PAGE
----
No it doesn’t work like that. Each show is designed as a self-contained unit. That’s not to say that there aren’t artists, or technicians or other people in production that don’t migrate, but the movement of people is not designed from Montreal but facilitated by Montreal, even though they call Montreal the Mother ship, it is not Montreal where they figure out where people go. And I guess that’s because there is so much specialized work going on; there are clowns, there are aerial acrobats, ground acrobats, there are swimmers, there are people that have to work at heights that would make you shit your pants, you know? Everything happens in so many different places, so when you watch a Cirque show like Kà for instance, the actual proscenium arch is something like 50/60 meters across, its nuts how big it is, and the highest point from which an artist is loaded is at about 197 feet. So every show is really different.
The family for the show is created first, and then that is what goes on tour, and it bubbles along and stays as is until there is a requirement. And when a requirement presents itself, whether through injury, disillusionment, discontentment, being fired, whatever, that’s when the gears switch and Montreal gets involved and says ‘OK, what do you need?’ and then the casting department starts to look around, or their production department or their technical department. They have this huge recruitment drive because they are so popular and because they have so many people wanting to work with them, so it kind of works like that. Each show has the ability to plug into Montreal when a need arises but basically they are their own territory and, within reason, behave as such.
And how does it work creatively?
They create an enclave, a collective of people who drive the generation of the show, but the people that drive the generation of the show are not the people that will leave with the show. So there is this core artistic team, and their job is to cast the show, come up with the equipment that they are going to use for the show, to come up with the story of the show, and obviously that is the director. Their job is to take the story of the show and translate it into acrobatic content. Their job is to write the music, to design the costumes and props. None of these people leave Montreal, and if they do it is only to check up. There’s a satellite group of people who will pick up where the core set of people left off. So that is the artistic director, the head of wardrobe, the head coaching, head of props, head of tech, and these are normally the people that are involved while the show is being developed to go on tour.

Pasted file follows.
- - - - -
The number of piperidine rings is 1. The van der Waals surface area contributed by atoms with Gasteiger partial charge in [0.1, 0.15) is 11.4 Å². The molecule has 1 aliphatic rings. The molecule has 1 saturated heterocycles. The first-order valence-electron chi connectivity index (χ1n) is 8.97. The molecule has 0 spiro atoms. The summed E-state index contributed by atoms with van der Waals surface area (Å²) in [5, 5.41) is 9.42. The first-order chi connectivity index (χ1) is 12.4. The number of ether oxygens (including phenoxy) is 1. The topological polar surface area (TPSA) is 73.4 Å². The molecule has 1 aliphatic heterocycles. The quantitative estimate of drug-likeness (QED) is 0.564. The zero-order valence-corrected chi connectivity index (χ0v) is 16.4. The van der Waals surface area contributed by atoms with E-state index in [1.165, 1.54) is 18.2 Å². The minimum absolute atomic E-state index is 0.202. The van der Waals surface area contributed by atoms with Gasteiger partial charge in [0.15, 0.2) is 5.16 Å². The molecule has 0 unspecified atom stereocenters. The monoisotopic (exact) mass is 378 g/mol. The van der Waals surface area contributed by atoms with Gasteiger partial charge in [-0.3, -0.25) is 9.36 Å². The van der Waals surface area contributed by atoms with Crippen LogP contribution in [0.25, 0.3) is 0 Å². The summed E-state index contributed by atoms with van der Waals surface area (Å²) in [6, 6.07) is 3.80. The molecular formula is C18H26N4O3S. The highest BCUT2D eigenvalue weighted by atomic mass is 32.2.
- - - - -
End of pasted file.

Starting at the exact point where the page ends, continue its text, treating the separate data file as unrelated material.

We have seen the landscape of circus change over the last five to ten years, becoming more popular in a similar way to opera, theatre and dance, considered cool and sexy even. What role would you say Cirque has played in the growing popularity of circus?
I think there are a couple of things that I want to say. You mentioned circus in the same context as opera, or contemporary dance, or ballet because they are art forms, but my impression of circus is that it is the bastard cousin of the performing arts industry. It’s where contemporary dance was forty to fifty years ago. So when contemporary dance first came out, there was ballet, there was opera, there was classical music, there was ballroom dancing. Contemporary dance? The consensus was largely, ‘You bunch of hippy, crazy people, rolling around of the floor. What the f*** are you expressing?! This is bulls***.’ It took Contemporary dance decades to get traction where it could actually hold itself up as an art form that is valuable, not equal to, but as valuable as ballet. I see circus in that context right now, and I hear Cirque Du Soleil being trashed left, right, and centre for being this machine, and I call it a machine because it is a machine.
Which is not necessarily as a negative thing…